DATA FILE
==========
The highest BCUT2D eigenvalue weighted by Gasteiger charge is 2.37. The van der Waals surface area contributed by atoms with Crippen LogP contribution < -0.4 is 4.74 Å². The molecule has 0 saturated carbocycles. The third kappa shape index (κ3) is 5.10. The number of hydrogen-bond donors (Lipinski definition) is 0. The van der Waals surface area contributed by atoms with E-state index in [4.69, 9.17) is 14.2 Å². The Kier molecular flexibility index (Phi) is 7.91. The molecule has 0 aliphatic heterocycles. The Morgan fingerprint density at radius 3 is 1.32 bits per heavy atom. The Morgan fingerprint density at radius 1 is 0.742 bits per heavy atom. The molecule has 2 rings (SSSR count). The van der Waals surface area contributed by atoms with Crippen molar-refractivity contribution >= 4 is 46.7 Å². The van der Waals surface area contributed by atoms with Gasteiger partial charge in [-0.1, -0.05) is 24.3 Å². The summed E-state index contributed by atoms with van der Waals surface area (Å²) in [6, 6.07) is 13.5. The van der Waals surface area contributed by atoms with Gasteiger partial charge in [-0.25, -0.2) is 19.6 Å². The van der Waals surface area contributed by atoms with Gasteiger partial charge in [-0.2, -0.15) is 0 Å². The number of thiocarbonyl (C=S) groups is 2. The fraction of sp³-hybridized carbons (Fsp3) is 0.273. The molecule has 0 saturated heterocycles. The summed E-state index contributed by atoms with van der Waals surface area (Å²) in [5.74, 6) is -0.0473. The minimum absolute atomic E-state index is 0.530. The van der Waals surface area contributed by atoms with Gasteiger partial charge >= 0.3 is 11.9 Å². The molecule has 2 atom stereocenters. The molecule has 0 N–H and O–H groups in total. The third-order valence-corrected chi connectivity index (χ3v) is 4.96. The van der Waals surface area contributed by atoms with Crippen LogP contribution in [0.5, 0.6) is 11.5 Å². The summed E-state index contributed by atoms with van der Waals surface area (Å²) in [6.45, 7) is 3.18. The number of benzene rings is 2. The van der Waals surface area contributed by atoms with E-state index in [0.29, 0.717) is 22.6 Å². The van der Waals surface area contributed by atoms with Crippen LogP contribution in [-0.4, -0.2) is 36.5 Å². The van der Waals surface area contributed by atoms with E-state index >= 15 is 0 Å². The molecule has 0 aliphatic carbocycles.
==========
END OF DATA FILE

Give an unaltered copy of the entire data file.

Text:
The highest BCUT2D eigenvalue weighted by Gasteiger charge is 2.37. The van der Waals surface area contributed by atoms with Crippen LogP contribution < -0.4 is 4.74 Å². The molecule has 0 saturated carbocycles. The third kappa shape index (κ3) is 5.10. The number of hydrogen-bond donors (Lipinski definition) is 0. The van der Waals surface area contributed by atoms with E-state index in [4.69, 9.17) is 14.2 Å². The Kier molecular flexibility index (Phi) is 7.91. The molecule has 0 aliphatic heterocycles. The Morgan fingerprint density at radius 3 is 1.32 bits per heavy atom. The Morgan fingerprint density at radius 1 is 0.742 bits per heavy atom. The molecule has 2 rings (SSSR count). The van der Waals surface area contributed by atoms with Crippen molar-refractivity contribution >= 4 is 46.7 Å². The van der Waals surface area contributed by atoms with Gasteiger partial charge in [-0.1, -0.05) is 24.3 Å². The summed E-state index contributed by atoms with van der Waals surface area (Å²) in [6, 6.07) is 13.5. The van der Waals surface area contributed by atoms with Gasteiger partial charge in [-0.25, -0.2) is 19.6 Å². The van der Waals surface area contributed by atoms with Gasteiger partial charge in [-0.2, -0.15) is 0 Å². The number of thiocarbonyl (C=S) groups is 2. The fraction of sp³-hybridized carbons (Fsp3) is 0.273. The molecule has 0 saturated heterocycles. The summed E-state index contributed by atoms with van der Waals surface area (Å²) in [5.74, 6) is -0.0473. The minimum absolute atomic E-state index is 0.530. The van der Waals surface area contributed by atoms with Gasteiger partial charge >= 0.3 is 11.9 Å². The molecule has 2 atom stereocenters. The molecule has 0 N–H and O–H groups in total. The third-order valence-corrected chi connectivity index (χ3v) is 4.96. The van der Waals surface area contributed by atoms with Crippen LogP contribution in [0.5, 0.6) is 11.5 Å². The summed E-state index contributed by atoms with van der Waals surface area (Å²) in [6.45, 7) is 3.18. The number of benzene rings is 2. The van der Waals surface area contributed by atoms with E-state index in [0.29, 0.717) is 22.6 Å². The van der Waals surface area contributed by atoms with Crippen LogP contribution in [-0.4, -0.2) is 36.5 Å². The van der Waals surface area contributed by atoms with E-state index >= 15 is 0 Å². The molecule has 0 aliphatic carbocycles.